In its latest round of grants the Castle Studies Trust funded an ambitious 3-D reconstruction of the 12th-century form of Lincoln Castle. Project lead, Jonathan Clark, explains the background to and aims of the project.
Lincoln Castle is one of England’s great castle complexes, developed during an initial intense period of use which straddles the Conquest through to the first half of the 13th century. The reconstruction builds on the work of the recent Lincoln Castle Revealed project, which involved the conservation and repair of the castle fabric and bailey buildings, the creation of a new exhibition space, and provided a wealth of opportunities for research-led archaeology. The results of the archaeological campaign – which encountered remains from every century from the 1st to the 20th – have greatly enriched the story of the site as a whole.
Archaeological investigations encountered elements of the Roman fortress and later Roman Upper City, the defensive enclosures of which appear to have shaped future land-use patterns well into the medieval period, including the form of the castle. The west and south Roman walls stood long into the medieval period; indeed, parts of the western defences still stand to the south of the west castle wall. The southwestern corner of the Roman fortress provided the western and southern extent of the castle bailey.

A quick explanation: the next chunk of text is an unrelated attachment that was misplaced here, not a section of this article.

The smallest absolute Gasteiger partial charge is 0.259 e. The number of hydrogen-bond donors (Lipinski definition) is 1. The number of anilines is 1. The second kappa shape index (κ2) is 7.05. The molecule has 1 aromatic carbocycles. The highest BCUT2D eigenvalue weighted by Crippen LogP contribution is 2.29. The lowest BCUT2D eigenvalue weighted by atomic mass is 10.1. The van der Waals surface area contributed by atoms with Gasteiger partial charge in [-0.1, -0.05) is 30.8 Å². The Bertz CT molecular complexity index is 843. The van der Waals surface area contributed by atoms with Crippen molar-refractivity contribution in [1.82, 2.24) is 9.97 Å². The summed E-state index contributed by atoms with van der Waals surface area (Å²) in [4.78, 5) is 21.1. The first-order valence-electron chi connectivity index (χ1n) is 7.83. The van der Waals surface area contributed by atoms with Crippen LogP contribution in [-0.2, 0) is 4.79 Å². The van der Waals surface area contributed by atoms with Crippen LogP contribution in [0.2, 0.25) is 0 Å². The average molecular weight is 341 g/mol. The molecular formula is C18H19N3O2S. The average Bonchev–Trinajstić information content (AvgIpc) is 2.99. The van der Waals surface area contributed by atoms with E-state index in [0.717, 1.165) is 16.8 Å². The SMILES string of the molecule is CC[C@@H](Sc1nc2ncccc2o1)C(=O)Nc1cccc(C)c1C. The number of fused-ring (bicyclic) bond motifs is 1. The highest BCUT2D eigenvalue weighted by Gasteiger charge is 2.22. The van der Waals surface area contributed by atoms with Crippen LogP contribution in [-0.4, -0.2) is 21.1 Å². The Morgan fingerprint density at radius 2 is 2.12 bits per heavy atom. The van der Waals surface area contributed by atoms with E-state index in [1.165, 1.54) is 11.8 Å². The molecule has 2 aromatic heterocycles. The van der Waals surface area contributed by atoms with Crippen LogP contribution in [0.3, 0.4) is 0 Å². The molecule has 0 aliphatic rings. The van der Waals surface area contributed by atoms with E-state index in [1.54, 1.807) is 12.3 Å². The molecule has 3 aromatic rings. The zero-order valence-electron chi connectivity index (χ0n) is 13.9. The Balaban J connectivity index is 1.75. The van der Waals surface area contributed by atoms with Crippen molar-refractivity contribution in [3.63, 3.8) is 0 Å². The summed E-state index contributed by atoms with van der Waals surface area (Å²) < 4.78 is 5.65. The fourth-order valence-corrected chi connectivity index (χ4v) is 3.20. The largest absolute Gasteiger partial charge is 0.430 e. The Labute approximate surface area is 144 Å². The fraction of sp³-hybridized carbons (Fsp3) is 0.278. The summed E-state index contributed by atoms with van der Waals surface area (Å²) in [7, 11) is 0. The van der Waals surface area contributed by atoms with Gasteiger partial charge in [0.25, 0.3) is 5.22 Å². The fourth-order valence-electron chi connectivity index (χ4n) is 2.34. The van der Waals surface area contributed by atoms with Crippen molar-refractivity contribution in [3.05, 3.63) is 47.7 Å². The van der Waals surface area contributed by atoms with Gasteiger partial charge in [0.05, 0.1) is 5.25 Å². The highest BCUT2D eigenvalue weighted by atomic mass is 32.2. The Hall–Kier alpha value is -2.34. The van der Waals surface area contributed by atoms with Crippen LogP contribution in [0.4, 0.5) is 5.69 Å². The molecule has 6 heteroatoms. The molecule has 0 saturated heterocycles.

The main development of the castle in stone appears to be from the 1080s into the mid 12th century, a period which will be captured by the reconstruction. This campaign of work included the construction of East and West Gates, the stone enclosure of the bailey, the 12th-century Lucy Tower shell keep, the development of internal ranges against east and west curtain walls, adjacent to the gates, and a hitherto unknown South Gate. The South Gate position has been identified in the fabric of the south curtain wall, while its appearance has been confirmed by an early draft plan of Lincoln by John Speed, dated to 1607.
The investigations also provided valuable new information about the form and development of the main shell keep (the Lucy Tower) and the southeastern tower (known from the early 19th century onwards as the Observatory Tower). The Observatory Tower, which briefly upstaged the Lucy Tower during the Anarchy years of the early 12th century, was originally detached from the rest of the castle bailey by a substantial ditch. This ditch featured a stone revetment on the tower side which was carried up to encase the lower part of the mound on which the tower sits. The tower was subsequently remodelled to serve as gaol tower. More is now known of the Lucy Tower including the form of the roof, openings and the arrangement of rectangular chamber blocks, or turrets, to the east and west of it.
The remains of the main castle hall and various service buildings were also investigated as part of the Lincoln Castle Revealed project. Their positions are now accurately plotted within the castle bailey and these buildings are being added to the 3-D reconstruction.
A book on the archaeological discoveries from the project is forthcoming but the 3-D reconstruction will allow all to visualise an explore Lincoln Castle at its zenith. The reconstruction is being prepared by Pighill Archaeological Illustration advised by the Lincoln Castle Revealed archaeological team.
All pictures in this article are copyright of the author of the article Jonathan Clark